As told by

Our Storytellers

from the Second Wave: 1945-1970 Le Vote Ethnique 

1 / 2 / 3 / 4 / 5 / 6

Isabelle Pereira

I think most of us have the same experience who immigrated in the sixties.
There were no social services to help immigrants that we were aware of. My father started as a dishwasher, coming from being well educated in Portugal. That's what you did to survive. My mother, from being a homemaker, started working in a factory.

Fania Hilelson Jivotovsky

It took me a while to understand that the experience I brought to Canada, my professional experience, is just not going to count. You can have the best professional experience but you better forget that when you come to Canada, and here in Quebec. You really have to start from zero  and if you agree to start at the point of zero, you might have a chance to move on and achieve your  potential.
Meir Ersson-Eder

My grandparents had to learn English. There was no English in their household. They spoke French and they spoke French to my parents, but my dad went to an English school. Many people have been speaking about how the Catholic school system wouldn't take the Jews, so the Protestant system would take the Jews.

Misha Fuchs 

We put the children into nursery at Notre-Dame de Sion, which is close to Marie de France. But then my daughter was registering for school. You know the children had no denomination. We are not religious, so there was only the Protestant school board, and so my daughter started going to English school.

Dominic Cusmano

In Montreal there were the French Canadians, who were Catholic. And there were all the immigrants, who were not, like the Jewish people and Greek Orthodox wound up at the Protestant school board. And then there were the non-francophone Catholics, like the Italians who didn't really  have a spot, so we ended up with the English sector of the Montreal Catholic Schools commission. I think Quebec is still in denial about this.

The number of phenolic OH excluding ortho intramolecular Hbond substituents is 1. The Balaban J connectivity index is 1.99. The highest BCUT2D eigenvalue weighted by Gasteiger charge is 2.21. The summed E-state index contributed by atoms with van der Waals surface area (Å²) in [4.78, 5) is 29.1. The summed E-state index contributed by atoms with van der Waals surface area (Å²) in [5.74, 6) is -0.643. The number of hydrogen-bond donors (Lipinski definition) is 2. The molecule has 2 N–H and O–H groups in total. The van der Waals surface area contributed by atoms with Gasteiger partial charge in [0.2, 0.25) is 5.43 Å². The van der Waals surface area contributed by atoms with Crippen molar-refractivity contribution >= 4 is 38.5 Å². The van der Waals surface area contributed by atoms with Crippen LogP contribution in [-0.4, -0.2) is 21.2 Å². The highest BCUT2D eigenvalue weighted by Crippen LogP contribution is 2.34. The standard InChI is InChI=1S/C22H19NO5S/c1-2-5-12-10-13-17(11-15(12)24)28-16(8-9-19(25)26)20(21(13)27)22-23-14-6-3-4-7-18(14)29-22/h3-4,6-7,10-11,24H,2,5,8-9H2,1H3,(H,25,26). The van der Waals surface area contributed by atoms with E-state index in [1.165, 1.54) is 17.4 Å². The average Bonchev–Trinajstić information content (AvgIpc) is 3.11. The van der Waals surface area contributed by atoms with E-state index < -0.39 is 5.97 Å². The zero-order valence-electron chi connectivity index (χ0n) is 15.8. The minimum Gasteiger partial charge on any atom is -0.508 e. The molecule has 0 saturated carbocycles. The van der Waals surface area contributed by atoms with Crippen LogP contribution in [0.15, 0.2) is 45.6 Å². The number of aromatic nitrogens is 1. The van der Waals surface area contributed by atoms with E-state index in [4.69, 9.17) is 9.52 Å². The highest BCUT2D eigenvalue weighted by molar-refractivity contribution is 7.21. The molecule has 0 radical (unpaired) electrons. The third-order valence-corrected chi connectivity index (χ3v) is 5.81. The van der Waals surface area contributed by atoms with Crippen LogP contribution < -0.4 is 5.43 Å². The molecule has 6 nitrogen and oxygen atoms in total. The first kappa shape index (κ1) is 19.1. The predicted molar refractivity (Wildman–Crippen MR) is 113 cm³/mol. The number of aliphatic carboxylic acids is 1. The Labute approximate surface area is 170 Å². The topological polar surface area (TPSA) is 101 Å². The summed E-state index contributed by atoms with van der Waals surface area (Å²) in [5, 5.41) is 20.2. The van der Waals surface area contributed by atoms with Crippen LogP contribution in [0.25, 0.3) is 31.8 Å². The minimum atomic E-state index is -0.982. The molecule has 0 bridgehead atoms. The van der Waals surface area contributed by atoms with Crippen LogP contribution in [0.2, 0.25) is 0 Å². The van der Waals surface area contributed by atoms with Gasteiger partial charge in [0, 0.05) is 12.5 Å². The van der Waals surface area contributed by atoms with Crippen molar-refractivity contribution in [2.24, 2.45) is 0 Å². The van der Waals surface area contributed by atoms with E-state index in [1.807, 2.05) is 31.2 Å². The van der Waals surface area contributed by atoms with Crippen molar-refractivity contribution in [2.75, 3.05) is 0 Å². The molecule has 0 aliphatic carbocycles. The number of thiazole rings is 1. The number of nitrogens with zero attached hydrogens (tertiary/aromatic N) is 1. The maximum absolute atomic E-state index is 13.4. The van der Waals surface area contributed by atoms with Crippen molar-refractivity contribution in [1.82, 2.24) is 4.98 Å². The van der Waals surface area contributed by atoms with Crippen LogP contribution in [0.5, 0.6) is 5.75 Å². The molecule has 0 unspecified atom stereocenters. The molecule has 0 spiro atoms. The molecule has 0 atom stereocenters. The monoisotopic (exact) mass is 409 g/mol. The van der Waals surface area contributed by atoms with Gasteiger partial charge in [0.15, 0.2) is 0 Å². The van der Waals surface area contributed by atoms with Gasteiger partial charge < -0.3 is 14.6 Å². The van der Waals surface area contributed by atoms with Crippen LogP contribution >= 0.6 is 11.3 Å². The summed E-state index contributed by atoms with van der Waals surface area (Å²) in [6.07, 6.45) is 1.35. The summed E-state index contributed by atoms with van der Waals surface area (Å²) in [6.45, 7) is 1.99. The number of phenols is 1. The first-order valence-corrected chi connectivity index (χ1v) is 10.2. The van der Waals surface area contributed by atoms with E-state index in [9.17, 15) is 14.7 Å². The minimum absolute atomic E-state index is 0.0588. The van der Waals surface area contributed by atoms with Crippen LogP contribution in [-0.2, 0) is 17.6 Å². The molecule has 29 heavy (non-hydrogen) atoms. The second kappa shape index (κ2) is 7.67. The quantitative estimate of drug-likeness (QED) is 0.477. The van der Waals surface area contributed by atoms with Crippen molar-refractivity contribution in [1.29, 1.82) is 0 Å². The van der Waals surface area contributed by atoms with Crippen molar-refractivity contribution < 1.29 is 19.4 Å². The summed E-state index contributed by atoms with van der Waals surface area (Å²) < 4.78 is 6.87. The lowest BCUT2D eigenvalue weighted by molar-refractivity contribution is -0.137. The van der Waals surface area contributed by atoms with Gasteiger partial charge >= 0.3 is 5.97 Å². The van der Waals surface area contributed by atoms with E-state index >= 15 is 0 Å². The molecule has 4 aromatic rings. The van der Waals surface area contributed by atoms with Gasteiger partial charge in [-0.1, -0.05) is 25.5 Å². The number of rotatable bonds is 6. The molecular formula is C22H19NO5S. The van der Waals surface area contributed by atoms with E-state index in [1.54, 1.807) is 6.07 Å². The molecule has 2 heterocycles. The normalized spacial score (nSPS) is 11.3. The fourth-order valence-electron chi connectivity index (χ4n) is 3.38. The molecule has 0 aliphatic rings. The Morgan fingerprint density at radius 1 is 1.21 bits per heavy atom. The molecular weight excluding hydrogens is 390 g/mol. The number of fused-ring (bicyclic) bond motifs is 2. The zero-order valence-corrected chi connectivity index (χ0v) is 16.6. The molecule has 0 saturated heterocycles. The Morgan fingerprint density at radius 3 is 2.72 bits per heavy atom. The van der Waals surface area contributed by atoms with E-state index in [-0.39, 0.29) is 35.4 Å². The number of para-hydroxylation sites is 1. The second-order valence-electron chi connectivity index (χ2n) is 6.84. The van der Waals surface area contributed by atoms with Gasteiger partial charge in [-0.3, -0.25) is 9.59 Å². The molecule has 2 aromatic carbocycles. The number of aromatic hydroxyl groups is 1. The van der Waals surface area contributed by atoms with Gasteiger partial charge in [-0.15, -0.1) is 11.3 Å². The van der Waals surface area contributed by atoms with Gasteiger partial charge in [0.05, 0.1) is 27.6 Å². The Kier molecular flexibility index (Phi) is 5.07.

Anna Fuerstenberg

I came back to Canada in the seventies from graduate school from Berkeley, and one of the first things I did was vote for René Lévesque because he seemed like the most intelligent person running. At the time I hadn't really considered the consequences, which were that all the doors shut in my face, regardless of my fluency in


Walter China Tom

Le vote ethnique. The Palais des Congrès is right next to Chinatown. We had armed  police at that time because we were afraid there was going to be racial violence because once again because we were perceived as being against the francophone movement. That was very scary, especially for those that that fled communist China to begin with because of political persecution.

Deborah Forde

When we talk about the English ruling class, the myth has always surrounded those  people in Westmount. That's a very small part of who we are. I also see a perpetuation of the myth of  the francophone as oppressed in Quebec. I think that one is more problematic in the sense that as long as you're seeing yourself as oppressed you can’t see yourself as the oppressor.

Thalia harwood Farkas

I think my dad's side of the family was probably more used to it quote unquote  because they left a country they weren't wanted from before. And as far as the referendum and all that:  ‘Well it's never going to be as bad as what we left, it's just not.’ They had their roots and they weren't leaving. 

 Maria Longo 

I thank my father every day of my life for the decision that he made to bring us to this  country to do better for ourselves. We struggled a lot, but we made it. We were scared, but here we are.
Now a feature length documentary

What We Choose To Remember

 See the film 

What We Choose to Remember features a cast of more than 30 characters, whose families arrived in successive waves of immigration. The oldest families arrived during the period of ‘two solitudes’ when Montreal’s population was more than 50% English. They share firsthand accounts decades of political upheaval. The most recent immigrants arrived believing linguistic conflicts were ancient history. 

Visit the website to watch the trailer and find tickets to our public screenings ︎ Visit the website to watch the trailer and find tickets to our public screenings ︎


Our story takes place on the Indigenous lands of the Kanien’kehá:ka (Mohawk) nation of the Haudenosaunee Confederacy. Tiotià:ke (known as Montréal) has existed as a meeting place of many First Nation peoples, including but not limited to the Abenaki , Anishinaabeg (Algonquin), and the Huron-Wendat. We extend our deepest respect to the elders of these nations and to all Indigenous peoples who carry the history of this island’s land and waters. We also call upon all levels of government to adopt and implement the 94 recommendations of the Truth and Reconciliation commission.

We acknowledge the support of our sponsors

Follow us on social media

︎     ︎